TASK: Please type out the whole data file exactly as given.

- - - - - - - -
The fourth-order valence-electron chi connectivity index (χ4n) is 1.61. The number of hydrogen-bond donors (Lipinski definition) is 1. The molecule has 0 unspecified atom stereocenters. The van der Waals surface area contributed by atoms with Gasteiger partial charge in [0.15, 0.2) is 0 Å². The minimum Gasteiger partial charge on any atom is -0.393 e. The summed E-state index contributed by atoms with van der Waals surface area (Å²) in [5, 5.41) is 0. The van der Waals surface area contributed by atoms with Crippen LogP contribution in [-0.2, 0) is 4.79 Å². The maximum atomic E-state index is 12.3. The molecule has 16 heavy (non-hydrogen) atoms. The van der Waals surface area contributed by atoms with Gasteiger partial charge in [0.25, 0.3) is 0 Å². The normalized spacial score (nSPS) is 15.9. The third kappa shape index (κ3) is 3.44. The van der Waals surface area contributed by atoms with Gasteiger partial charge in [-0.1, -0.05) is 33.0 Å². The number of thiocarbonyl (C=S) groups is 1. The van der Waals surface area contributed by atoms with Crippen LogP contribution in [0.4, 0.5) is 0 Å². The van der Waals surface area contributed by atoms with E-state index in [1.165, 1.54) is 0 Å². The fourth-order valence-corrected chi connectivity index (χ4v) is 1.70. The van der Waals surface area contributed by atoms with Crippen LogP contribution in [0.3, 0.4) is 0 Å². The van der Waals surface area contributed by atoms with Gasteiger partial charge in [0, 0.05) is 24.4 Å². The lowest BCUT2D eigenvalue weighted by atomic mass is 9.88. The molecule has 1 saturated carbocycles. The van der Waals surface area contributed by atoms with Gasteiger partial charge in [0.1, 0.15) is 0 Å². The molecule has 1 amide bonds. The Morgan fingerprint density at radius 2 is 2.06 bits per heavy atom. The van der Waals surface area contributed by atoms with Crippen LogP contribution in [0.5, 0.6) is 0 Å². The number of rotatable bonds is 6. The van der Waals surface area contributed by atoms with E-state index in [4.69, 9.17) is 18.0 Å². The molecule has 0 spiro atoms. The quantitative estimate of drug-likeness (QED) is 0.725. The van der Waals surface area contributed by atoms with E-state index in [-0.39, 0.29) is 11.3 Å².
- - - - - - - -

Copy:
The fourth-order valence-electron chi connectivity index (χ4n) is 1.61. The number of hydrogen-bond donors (Lipinski definition) is 1. The molecule has 0 unspecified atom stereocenters. The van der Waals surface area contributed by atoms with Gasteiger partial charge in [0.15, 0.2) is 0 Å². The minimum Gasteiger partial charge on any atom is -0.393 e. The summed E-state index contributed by atoms with van der Waals surface area (Å²) in [5, 5.41) is 0. The van der Waals surface area contributed by atoms with Crippen LogP contribution in [-0.2, 0) is 4.79 Å². The maximum atomic E-state index is 12.3. The molecule has 16 heavy (non-hydrogen) atoms. The van der Waals surface area contributed by atoms with Gasteiger partial charge in [0.25, 0.3) is 0 Å². The normalized spacial score (nSPS) is 15.9. The third kappa shape index (κ3) is 3.44. The van der Waals surface area contributed by atoms with Gasteiger partial charge in [-0.1, -0.05) is 33.0 Å². The number of thiocarbonyl (C=S) groups is 1. The van der Waals surface area contributed by atoms with Crippen LogP contribution in [0.4, 0.5) is 0 Å². The van der Waals surface area contributed by atoms with E-state index in [1.165, 1.54) is 0 Å². The fourth-order valence-corrected chi connectivity index (χ4v) is 1.70. The van der Waals surface area contributed by atoms with Crippen LogP contribution in [0.3, 0.4) is 0 Å². The van der Waals surface area contributed by atoms with Gasteiger partial charge in [0, 0.05) is 24.4 Å². The lowest BCUT2D eigenvalue weighted by atomic mass is 9.88. The molecule has 1 saturated carbocycles. The van der Waals surface area contributed by atoms with Gasteiger partial charge in [0.1, 0.15) is 0 Å². The molecule has 1 amide bonds. The Morgan fingerprint density at radius 2 is 2.06 bits per heavy atom. The van der Waals surface area contributed by atoms with Crippen LogP contribution in [0.5, 0.6) is 0 Å². The number of rotatable bonds is 6. The van der Waals surface area contributed by atoms with E-state index in [4.69, 9.17) is 18.0 Å². The molecule has 0 spiro atoms. The quantitative estimate of drug-likeness (QED) is 0.725. The van der Waals surface area contributed by atoms with E-state index in [-0.39, 0.29) is 11.3 Å².